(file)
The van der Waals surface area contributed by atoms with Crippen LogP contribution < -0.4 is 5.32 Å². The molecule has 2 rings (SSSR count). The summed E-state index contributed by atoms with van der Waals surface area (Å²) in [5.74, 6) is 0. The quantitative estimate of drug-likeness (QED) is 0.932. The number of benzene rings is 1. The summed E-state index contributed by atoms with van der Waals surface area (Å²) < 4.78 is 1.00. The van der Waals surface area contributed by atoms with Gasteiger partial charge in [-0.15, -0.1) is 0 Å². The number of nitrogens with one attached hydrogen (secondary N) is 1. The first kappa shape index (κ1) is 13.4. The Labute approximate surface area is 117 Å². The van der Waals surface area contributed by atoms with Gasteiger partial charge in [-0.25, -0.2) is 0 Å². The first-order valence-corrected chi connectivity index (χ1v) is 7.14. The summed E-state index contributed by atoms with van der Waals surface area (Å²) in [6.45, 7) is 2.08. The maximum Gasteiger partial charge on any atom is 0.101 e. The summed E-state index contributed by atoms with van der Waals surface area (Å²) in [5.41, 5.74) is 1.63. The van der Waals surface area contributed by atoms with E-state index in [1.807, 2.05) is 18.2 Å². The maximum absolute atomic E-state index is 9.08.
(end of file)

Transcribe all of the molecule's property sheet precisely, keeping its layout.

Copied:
The van der Waals surface area contributed by atoms with Crippen LogP contribution < -0.4 is 5.32 Å². The molecule has 2 rings (SSSR count). The summed E-state index contributed by atoms with van der Waals surface area (Å²) in [5.74, 6) is 0. The quantitative estimate of drug-likeness (QED) is 0.932. The number of benzene rings is 1. The summed E-state index contributed by atoms with van der Waals surface area (Å²) < 4.78 is 1.00. The van der Waals surface area contributed by atoms with Gasteiger partial charge in [-0.15, -0.1) is 0 Å². The number of nitrogens with one attached hydrogen (secondary N) is 1. The first kappa shape index (κ1) is 13.4. The Labute approximate surface area is 117 Å². The van der Waals surface area contributed by atoms with Gasteiger partial charge in [-0.25, -0.2) is 0 Å². The first-order valence-corrected chi connectivity index (χ1v) is 7.14. The summed E-state index contributed by atoms with van der Waals surface area (Å²) in [6.45, 7) is 2.08. The maximum Gasteiger partial charge on any atom is 0.101 e. The summed E-state index contributed by atoms with van der Waals surface area (Å²) in [5.41, 5.74) is 1.63. The van der Waals surface area contributed by atoms with E-state index in [1.807, 2.05) is 18.2 Å². The maximum absolute atomic E-state index is 9.08.